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[1310a] [1] so that when men destroy these classes by laws carried to excess they destroy the constitutions. And a mistake is made both in democracies and in oligarchies—in democracies by the demagogues, where the multitude is supreme over the laws; for they always divide the state into two by fighting with the well-to-do, but they ought on the contrary always to pretend to be speaking on behalf of men that are well-to-do, while in democracies the oligarchical statesmen ought to pretend to be speaking on behalf of the people, and the oligarchics ought to take oath in terms exactly opposite to those which they use now, for at present in some oligarchies they swear, “And I will be hostile to the people and will plan whatever evil I can against them,”1 but they ought to hold, and to act the part of holding, the opposite notion, declaring in their oaths, “I will not wrong the people.” But the greatest of all the means spoken of to secure the stability of constitutions is one that at present all people despise: it is a system of education suited to the constitutions. For there is no use in the most valuable laws, ratified by the unanimous judgement of the whole body of citizens, if these are not trained and educated in the constitution, popularly if the laws are popular, oligarchically if they are oligarchical; for there is such a thing as want of self-discipline in a state, as well as in an individual.But to have been educated [20] to suit the constitution does not mean to do the things that give pleasure to the adherents of oligarchy or to the supporters of democracy, but the things that will enable the former to govern oligarchically and the latter to govern themselves democratically. But at present in the oligarchies the sons of the rulers are luxurious, and the sons of the badly-off become trained by exercise and labor, so that they are both more desirous of reform and more able to bring it about; while in the democracies thought to be the most democratic the opposite of what is expedient has come about. And the cause of this is that they define liberty wrongly (for there are two things that are thought to be defining features of democracy, the sovereignty of the majority and liberty); for justice is supposed to be equality, and equality the sovereignty of what ever may have been decided by the multitude, and liberty doing just what one likes. Hence in democracies of this sort everybody lives as he likes, and ‘unto what end he listeth,’ as Euripides2 says. But this is bad; for to live in conformity with the constitution ought not to be considered slavery but safety.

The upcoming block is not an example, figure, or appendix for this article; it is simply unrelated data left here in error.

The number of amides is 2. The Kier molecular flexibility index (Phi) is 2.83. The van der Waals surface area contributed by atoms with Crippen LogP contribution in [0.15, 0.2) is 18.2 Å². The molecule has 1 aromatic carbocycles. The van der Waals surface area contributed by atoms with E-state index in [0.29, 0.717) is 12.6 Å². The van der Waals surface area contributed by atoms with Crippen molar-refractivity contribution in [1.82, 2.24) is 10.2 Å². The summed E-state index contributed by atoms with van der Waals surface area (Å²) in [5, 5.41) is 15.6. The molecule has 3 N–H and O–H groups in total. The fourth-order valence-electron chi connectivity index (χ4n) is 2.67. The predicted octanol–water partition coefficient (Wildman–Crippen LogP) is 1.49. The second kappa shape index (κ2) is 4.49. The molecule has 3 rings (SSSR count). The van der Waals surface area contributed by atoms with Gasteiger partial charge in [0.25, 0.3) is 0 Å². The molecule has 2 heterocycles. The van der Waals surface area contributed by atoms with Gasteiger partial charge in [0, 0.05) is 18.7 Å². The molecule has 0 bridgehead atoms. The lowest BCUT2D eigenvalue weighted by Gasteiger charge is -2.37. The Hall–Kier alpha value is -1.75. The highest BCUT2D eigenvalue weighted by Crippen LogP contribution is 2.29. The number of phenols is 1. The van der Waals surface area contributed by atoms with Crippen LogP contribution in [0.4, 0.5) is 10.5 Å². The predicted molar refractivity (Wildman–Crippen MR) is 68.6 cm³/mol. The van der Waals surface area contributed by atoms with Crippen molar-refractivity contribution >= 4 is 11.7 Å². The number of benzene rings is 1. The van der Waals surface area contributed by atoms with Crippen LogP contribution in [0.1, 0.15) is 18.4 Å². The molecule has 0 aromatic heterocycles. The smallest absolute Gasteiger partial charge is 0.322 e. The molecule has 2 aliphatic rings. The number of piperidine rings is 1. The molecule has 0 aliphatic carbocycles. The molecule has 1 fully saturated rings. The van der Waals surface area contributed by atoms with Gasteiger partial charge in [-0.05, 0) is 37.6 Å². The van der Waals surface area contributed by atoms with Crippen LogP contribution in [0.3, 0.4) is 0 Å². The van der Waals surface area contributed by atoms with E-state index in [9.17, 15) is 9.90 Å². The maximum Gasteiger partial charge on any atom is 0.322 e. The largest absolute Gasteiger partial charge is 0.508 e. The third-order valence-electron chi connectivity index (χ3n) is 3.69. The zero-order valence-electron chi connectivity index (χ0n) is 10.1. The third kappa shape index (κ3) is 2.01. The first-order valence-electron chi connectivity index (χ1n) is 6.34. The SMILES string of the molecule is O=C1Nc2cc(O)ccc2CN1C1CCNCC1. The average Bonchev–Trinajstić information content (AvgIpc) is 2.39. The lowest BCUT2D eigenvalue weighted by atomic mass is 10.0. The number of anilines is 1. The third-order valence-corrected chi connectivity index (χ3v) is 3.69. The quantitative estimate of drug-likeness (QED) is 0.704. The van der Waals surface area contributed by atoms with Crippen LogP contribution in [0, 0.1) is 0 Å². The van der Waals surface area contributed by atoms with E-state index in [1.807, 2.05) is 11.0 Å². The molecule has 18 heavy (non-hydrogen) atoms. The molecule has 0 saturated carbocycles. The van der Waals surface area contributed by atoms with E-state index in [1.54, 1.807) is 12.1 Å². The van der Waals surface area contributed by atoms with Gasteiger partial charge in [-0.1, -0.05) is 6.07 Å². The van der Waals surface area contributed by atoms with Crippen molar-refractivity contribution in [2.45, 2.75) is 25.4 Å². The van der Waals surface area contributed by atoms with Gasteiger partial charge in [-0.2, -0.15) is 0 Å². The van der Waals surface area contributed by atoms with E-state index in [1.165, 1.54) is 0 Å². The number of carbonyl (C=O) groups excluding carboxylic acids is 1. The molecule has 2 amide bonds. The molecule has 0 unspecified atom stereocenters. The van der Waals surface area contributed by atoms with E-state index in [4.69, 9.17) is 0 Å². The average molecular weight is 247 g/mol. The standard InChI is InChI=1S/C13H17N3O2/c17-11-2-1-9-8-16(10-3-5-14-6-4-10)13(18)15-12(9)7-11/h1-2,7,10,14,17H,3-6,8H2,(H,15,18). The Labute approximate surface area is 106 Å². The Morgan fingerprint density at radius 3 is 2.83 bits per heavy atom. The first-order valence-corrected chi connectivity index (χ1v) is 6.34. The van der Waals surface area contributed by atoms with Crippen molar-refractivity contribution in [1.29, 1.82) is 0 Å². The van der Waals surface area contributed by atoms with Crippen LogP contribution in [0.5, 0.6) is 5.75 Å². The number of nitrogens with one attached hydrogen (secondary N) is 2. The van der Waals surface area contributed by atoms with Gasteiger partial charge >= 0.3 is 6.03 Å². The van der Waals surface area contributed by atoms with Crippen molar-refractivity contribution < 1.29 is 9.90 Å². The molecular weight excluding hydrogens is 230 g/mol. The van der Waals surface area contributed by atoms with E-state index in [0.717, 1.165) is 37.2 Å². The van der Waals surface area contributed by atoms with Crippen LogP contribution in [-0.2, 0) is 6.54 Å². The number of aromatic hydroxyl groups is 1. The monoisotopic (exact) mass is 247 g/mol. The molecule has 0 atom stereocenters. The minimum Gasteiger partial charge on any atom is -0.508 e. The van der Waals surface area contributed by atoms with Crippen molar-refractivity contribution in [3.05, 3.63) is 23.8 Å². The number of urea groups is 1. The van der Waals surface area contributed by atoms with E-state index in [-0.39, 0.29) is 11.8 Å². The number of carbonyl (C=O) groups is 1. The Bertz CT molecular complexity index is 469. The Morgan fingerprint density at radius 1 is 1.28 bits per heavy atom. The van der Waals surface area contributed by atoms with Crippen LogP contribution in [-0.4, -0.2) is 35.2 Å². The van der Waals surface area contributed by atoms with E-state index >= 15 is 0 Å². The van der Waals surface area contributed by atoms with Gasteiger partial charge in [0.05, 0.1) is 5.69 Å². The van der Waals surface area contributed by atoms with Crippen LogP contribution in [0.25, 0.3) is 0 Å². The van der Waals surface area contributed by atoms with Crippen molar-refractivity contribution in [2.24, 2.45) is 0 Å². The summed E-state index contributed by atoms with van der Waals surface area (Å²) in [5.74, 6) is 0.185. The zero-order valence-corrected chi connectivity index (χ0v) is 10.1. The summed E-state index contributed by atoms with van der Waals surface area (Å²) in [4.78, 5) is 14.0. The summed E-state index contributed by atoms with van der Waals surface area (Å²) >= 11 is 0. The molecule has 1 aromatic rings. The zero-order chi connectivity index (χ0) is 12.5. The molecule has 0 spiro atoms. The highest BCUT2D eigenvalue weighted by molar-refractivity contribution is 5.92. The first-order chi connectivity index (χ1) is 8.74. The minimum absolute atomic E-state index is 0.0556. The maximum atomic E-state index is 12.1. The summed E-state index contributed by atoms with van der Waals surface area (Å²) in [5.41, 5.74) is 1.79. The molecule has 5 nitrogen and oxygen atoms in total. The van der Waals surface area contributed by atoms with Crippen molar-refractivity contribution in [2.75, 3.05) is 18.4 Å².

This therefore, speaking broadly, is a list of the things that cause the alteration and the destruction of constitutions, and of those that cause their “security and continuance.”

It remains to speak of monarchy, the causes that destroy it and the natural means of its preservation.

1 The ‘scoffing anapaestic cadence’ of this oath has been noted. In 411 B.C. the democratic reaction at Athens swore ‘to be enemies of the Four Hundred and to hold no parley with them.’

2 Fragment 883, from an unknown play.

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    • T. G. Tucker, Commentary on Thucydides: Book 8, 8.54
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